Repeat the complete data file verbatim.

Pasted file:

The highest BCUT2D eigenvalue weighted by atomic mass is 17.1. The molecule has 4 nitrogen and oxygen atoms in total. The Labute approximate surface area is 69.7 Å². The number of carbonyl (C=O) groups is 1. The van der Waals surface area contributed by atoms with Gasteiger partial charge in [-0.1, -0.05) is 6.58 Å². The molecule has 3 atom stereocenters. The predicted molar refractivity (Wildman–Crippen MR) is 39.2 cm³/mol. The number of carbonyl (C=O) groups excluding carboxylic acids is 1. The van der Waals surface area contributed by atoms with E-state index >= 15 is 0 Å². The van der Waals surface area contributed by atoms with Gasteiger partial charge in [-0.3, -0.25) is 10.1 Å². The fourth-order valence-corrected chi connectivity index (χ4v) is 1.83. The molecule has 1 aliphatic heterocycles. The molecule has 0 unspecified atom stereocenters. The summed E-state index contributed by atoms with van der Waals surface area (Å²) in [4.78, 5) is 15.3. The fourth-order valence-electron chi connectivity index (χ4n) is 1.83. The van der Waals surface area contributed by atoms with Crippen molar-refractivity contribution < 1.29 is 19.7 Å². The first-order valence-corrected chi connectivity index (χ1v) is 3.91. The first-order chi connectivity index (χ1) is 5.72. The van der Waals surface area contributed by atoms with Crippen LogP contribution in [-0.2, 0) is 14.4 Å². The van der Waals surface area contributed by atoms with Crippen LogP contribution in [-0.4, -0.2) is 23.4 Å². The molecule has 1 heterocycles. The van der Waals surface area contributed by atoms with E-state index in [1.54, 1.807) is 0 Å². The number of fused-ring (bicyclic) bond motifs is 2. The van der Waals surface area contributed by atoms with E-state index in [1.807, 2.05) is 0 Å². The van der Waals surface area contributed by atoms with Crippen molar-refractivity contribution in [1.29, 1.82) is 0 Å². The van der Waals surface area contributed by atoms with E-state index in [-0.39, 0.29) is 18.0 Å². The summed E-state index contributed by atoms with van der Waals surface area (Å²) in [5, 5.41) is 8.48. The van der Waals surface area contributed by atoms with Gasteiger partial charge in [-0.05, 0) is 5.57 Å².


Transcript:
The highest BCUT2D eigenvalue weighted by atomic mass is 17.1. The molecule has 4 nitrogen and oxygen atoms in total. The Labute approximate surface area is 69.7 Å². The number of carbonyl (C=O) groups is 1. The van der Waals surface area contributed by atoms with Gasteiger partial charge in [-0.1, -0.05) is 6.58 Å². The molecule has 3 atom stereocenters. The predicted molar refractivity (Wildman–Crippen MR) is 39.2 cm³/mol. The number of carbonyl (C=O) groups excluding carboxylic acids is 1. The van der Waals surface area contributed by atoms with E-state index >= 15 is 0 Å². The van der Waals surface area contributed by atoms with Gasteiger partial charge in [-0.3, -0.25) is 10.1 Å². The fourth-order valence-corrected chi connectivity index (χ4v) is 1.83. The molecule has 1 aliphatic heterocycles. The molecule has 0 unspecified atom stereocenters. The summed E-state index contributed by atoms with van der Waals surface area (Å²) in [4.78, 5) is 15.3. The fourth-order valence-electron chi connectivity index (χ4n) is 1.83. The van der Waals surface area contributed by atoms with Crippen molar-refractivity contribution < 1.29 is 19.7 Å². The first-order valence-corrected chi connectivity index (χ1v) is 3.91. The first-order chi connectivity index (χ1) is 5.72. The van der Waals surface area contributed by atoms with Crippen LogP contribution in [-0.2, 0) is 14.4 Å². The van der Waals surface area contributed by atoms with Crippen LogP contribution in [-0.4, -0.2) is 23.4 Å². The molecule has 1 heterocycles. The van der Waals surface area contributed by atoms with E-state index in [1.54, 1.807) is 0 Å². The number of fused-ring (bicyclic) bond motifs is 2. The van der Waals surface area contributed by atoms with E-state index in [1.807, 2.05) is 0 Å². The van der Waals surface area contributed by atoms with Crippen molar-refractivity contribution in [1.29, 1.82) is 0 Å². The van der Waals surface area contributed by atoms with E-state index in [-0.39, 0.29) is 18.0 Å². The summed E-state index contributed by atoms with van der Waals surface area (Å²) in [5, 5.41) is 8.48. The van der Waals surface area contributed by atoms with Gasteiger partial charge in [-0.05, 0) is 5.57 Å².